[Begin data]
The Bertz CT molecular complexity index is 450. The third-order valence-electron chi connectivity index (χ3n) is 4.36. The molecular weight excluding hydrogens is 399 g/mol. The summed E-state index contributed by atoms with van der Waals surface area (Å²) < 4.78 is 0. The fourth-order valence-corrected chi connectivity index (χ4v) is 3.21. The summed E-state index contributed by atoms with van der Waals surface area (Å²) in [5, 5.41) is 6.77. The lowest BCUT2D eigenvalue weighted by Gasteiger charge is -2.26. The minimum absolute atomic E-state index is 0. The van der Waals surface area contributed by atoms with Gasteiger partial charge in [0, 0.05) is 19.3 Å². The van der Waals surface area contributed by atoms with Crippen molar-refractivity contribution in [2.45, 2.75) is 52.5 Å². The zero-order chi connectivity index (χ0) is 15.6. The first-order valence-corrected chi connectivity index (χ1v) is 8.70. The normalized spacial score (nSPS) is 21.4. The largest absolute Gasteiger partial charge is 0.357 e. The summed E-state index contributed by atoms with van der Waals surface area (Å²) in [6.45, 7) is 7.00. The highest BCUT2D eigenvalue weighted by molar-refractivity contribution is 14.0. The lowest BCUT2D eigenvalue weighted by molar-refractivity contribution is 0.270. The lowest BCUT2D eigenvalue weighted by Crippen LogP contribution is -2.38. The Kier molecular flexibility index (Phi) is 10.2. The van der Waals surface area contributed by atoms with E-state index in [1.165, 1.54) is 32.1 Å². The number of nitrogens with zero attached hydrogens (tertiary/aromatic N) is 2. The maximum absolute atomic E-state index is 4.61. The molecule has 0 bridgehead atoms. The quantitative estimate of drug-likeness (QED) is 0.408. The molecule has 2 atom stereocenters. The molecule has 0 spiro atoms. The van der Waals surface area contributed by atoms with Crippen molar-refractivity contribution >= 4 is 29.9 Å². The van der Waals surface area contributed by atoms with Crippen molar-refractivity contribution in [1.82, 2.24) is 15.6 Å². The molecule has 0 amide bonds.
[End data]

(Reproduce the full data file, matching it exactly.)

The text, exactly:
The Bertz CT molecular complexity index is 450. The third-order valence-electron chi connectivity index (χ3n) is 4.36. The molecular weight excluding hydrogens is 399 g/mol. The summed E-state index contributed by atoms with van der Waals surface area (Å²) < 4.78 is 0. The fourth-order valence-corrected chi connectivity index (χ4v) is 3.21. The summed E-state index contributed by atoms with van der Waals surface area (Å²) in [5, 5.41) is 6.77. The lowest BCUT2D eigenvalue weighted by Gasteiger charge is -2.26. The minimum absolute atomic E-state index is 0. The van der Waals surface area contributed by atoms with Gasteiger partial charge in [0, 0.05) is 19.3 Å². The van der Waals surface area contributed by atoms with Crippen molar-refractivity contribution in [2.45, 2.75) is 52.5 Å². The zero-order chi connectivity index (χ0) is 15.6. The first-order valence-corrected chi connectivity index (χ1v) is 8.70. The normalized spacial score (nSPS) is 21.4. The largest absolute Gasteiger partial charge is 0.357 e. The summed E-state index contributed by atoms with van der Waals surface area (Å²) in [6.45, 7) is 7.00. The highest BCUT2D eigenvalue weighted by molar-refractivity contribution is 14.0. The lowest BCUT2D eigenvalue weighted by molar-refractivity contribution is 0.270. The lowest BCUT2D eigenvalue weighted by Crippen LogP contribution is -2.38. The Kier molecular flexibility index (Phi) is 10.2. The van der Waals surface area contributed by atoms with E-state index in [1.165, 1.54) is 32.1 Å². The number of nitrogens with zero attached hydrogens (tertiary/aromatic N) is 2. The maximum absolute atomic E-state index is 4.61. The molecule has 0 bridgehead atoms. The quantitative estimate of drug-likeness (QED) is 0.408. The molecule has 2 atom stereocenters. The molecule has 0 spiro atoms. The van der Waals surface area contributed by atoms with Crippen molar-refractivity contribution >= 4 is 29.9 Å². The van der Waals surface area contributed by atoms with Crippen molar-refractivity contribution in [1.82, 2.24) is 15.6 Å². The molecule has 0 amide bonds.